- Slow Computer
- System crashes
- Connects to the internet without permission
- Installs itself without permissions
- Can't be uninstalled via Control Panel
We want to inform you about a newly found ransomware-type computer infection called Dangerous Ransomware. We have found that it can encrypt your personal files and for this reason alone you have to remove it. Its developers might want you to purchase a decryption key, but from what we have observed it seems that the current build is a test version because it does not drop a ransom note and our analysis of this ransomware has shown that it contains only a fake email address that you are not shown if your PC were to become infected with this ransomware. If you want to find out more about this application, please continue reading this short description.
Most ransomware consist of one small executable file that can be distributed in many ways. It is all down to the imagination and capabilities of the developers. In this particular case, Dangerous Ransomware is known to be distributed through malicious emails that we think are sent from a dedicated email server. The information we have received suggests that the emails feature a zipped folder that features this ransomware’s executable that might be named DANGEROUS_RANSOMW.exe, but it is likely that the file can be renamed because the would-be victim can become suspicious and not open the file. Nevertheless, it is also possible that the zipped file archive can feature a .vbs file that runs a malicious script when opened and downloads this ransomware’s executable onto the computer. This ransomware can be dropped on %UserProfile%, %UserProfile%\AppData\Roaming, %AppData%, %LocalAppData% or %Temp% folder. This particular program is similar to Cerber Ransomware, but there is no indication that both of them were created by the same developers.
If Dangerous Ransomware were to infect your computer, then it would scan it for files of interest and start encrypting them. For example, it can encrypt MS Office documents, OpenOffice, PDF, text files, databases, photos, music, video, image files, archives, and so on. We think that it should use an advanced AES or RSA encryption algorithm and generate unique private and public keys. The public key is used to encrypt the files and the private key is used to decrypt the files. However, the problem is that the private key is sent to the command and control server and stored until you play the ransom, or so it should be. However, since this ransomware is still in development, it does not provide you with the opportunity to buy the decryption key. The analysis of the source code has revealed that it features the email address email@example.com which, from the looks of it, was included for laughs because the current build features. Once it has finished encrypting your files it should drop a ransom note called “troll.txt” on the desktop, but that is not always the case, mind you.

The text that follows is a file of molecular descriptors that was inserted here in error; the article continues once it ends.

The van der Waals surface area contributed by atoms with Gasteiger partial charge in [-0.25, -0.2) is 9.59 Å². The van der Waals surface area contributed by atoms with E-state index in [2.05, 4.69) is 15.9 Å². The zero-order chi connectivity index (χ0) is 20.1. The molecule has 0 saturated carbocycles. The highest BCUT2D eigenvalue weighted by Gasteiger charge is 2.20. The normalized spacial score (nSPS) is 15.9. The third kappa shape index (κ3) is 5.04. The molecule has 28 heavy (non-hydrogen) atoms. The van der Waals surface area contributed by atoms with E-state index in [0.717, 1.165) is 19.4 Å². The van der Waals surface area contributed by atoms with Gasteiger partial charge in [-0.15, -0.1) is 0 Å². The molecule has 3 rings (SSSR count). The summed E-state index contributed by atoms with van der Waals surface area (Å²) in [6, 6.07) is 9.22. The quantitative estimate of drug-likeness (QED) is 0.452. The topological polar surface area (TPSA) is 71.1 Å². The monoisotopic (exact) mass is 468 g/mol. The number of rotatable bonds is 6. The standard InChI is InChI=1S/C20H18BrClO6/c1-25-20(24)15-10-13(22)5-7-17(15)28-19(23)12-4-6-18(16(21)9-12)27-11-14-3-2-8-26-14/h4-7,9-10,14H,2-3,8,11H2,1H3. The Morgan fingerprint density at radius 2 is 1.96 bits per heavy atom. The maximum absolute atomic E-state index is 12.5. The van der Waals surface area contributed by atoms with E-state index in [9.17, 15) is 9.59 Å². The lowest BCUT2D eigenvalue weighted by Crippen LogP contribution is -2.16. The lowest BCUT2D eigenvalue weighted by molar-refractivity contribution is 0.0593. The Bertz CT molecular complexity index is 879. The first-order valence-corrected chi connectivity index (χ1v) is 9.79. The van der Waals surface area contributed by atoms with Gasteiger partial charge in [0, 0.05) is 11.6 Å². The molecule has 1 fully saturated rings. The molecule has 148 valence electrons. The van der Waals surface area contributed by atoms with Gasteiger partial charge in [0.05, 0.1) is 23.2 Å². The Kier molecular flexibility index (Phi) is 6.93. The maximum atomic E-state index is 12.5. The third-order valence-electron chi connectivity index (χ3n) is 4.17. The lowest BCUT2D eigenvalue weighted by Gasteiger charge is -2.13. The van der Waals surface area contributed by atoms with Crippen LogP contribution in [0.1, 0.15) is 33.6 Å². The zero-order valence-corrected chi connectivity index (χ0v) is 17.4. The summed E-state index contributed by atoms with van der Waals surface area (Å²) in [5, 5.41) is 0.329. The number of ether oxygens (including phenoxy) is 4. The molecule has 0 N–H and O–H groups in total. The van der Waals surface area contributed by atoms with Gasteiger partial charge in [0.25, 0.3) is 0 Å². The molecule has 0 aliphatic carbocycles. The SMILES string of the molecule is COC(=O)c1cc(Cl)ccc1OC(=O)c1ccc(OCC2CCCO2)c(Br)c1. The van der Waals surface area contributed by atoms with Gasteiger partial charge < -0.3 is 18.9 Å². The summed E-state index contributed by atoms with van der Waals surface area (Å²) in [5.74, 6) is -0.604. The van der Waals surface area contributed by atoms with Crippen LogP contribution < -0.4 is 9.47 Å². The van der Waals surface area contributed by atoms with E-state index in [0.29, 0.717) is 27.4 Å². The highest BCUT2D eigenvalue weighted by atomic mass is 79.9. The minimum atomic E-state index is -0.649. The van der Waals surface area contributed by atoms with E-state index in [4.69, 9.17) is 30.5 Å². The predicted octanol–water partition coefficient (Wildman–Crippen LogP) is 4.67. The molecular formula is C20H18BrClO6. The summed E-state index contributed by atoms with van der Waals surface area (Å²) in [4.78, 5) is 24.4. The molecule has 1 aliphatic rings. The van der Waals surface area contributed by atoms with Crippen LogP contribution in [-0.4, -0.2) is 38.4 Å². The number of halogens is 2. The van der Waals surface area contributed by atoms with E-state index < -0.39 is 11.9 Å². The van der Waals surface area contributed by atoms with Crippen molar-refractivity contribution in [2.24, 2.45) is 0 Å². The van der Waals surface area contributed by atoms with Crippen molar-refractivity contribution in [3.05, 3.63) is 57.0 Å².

We do not know the contents of “troll.txt” because it might just be an empty file due to the fact that this ransomware is still in development. However, if it were to contain information, then we assume that it should provide you with information such as the email address of the criminals, the Bitcoin wallet address because that is the most popular payment method that cannot be traced back to the developers, and the sum to be paid, in addition to other information.
In closing, Dangerous Ransomware is still in development, but is still a dangerous computer infection that can encrypt your files and there is no way of knowing whether you will be able to decrypt them. At present, there is no free decryption tool, but paying the ransom is also not an option because the cyber criminals might not give you the decryption key. Therefore, we recommend that you remove it from your PC using our guide or an antimalware program such as SpyHunter which makes light work of this particular infection.